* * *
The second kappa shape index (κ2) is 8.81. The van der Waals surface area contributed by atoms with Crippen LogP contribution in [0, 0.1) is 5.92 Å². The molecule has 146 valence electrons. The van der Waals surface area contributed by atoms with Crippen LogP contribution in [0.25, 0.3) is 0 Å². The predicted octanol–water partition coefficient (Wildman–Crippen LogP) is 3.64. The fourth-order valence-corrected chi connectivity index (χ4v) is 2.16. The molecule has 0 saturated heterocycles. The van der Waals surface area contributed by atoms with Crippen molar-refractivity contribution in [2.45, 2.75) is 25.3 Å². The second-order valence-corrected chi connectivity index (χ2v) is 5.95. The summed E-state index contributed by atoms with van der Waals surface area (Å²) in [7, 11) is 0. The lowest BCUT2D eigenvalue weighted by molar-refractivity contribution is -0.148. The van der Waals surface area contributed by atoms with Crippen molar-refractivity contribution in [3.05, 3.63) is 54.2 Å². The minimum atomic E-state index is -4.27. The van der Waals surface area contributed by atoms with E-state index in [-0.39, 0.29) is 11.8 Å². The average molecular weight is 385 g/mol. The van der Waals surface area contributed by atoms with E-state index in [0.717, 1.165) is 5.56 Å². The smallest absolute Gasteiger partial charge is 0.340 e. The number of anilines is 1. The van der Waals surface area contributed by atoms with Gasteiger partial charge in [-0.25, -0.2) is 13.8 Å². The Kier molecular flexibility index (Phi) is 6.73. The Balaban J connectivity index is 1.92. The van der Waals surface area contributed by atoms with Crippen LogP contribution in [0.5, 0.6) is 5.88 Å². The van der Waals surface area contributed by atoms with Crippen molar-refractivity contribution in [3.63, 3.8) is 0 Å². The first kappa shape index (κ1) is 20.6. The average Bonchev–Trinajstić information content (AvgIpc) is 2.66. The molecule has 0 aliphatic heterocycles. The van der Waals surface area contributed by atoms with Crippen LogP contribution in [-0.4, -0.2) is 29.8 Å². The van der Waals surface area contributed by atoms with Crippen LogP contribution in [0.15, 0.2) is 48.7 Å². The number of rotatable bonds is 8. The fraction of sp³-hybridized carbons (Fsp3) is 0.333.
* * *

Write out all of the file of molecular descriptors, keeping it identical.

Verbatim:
The second kappa shape index (κ2) is 8.81. The van der Waals surface area contributed by atoms with Crippen LogP contribution in [0, 0.1) is 5.92 Å². The molecule has 146 valence electrons. The van der Waals surface area contributed by atoms with Crippen LogP contribution in [0.25, 0.3) is 0 Å². The predicted octanol–water partition coefficient (Wildman–Crippen LogP) is 3.64. The fourth-order valence-corrected chi connectivity index (χ4v) is 2.16. The molecule has 0 saturated heterocycles. The van der Waals surface area contributed by atoms with Crippen molar-refractivity contribution in [2.45, 2.75) is 25.3 Å². The second-order valence-corrected chi connectivity index (χ2v) is 5.95. The summed E-state index contributed by atoms with van der Waals surface area (Å²) in [7, 11) is 0. The lowest BCUT2D eigenvalue weighted by molar-refractivity contribution is -0.148. The van der Waals surface area contributed by atoms with Crippen molar-refractivity contribution in [3.05, 3.63) is 54.2 Å². The minimum atomic E-state index is -4.27. The van der Waals surface area contributed by atoms with E-state index in [-0.39, 0.29) is 11.8 Å². The average molecular weight is 385 g/mol. The van der Waals surface area contributed by atoms with E-state index in [0.717, 1.165) is 5.56 Å². The smallest absolute Gasteiger partial charge is 0.340 e. The number of anilines is 1. The van der Waals surface area contributed by atoms with Gasteiger partial charge in [-0.25, -0.2) is 13.8 Å². The Kier molecular flexibility index (Phi) is 6.73. The Balaban J connectivity index is 1.92. The van der Waals surface area contributed by atoms with Crippen LogP contribution in [0.5, 0.6) is 5.88 Å². The van der Waals surface area contributed by atoms with Crippen molar-refractivity contribution in [3.63, 3.8) is 0 Å². The first kappa shape index (κ1) is 20.6. The average Bonchev–Trinajstić information content (AvgIpc) is 2.66. The molecule has 0 aliphatic heterocycles. The van der Waals surface area contributed by atoms with Crippen LogP contribution in [-0.4, -0.2) is 29.8 Å². The van der Waals surface area contributed by atoms with Crippen LogP contribution in [0.15, 0.2) is 48.7 Å². The number of rotatable bonds is 8. The fraction of sp³-hybridized carbons (Fsp3) is 0.333.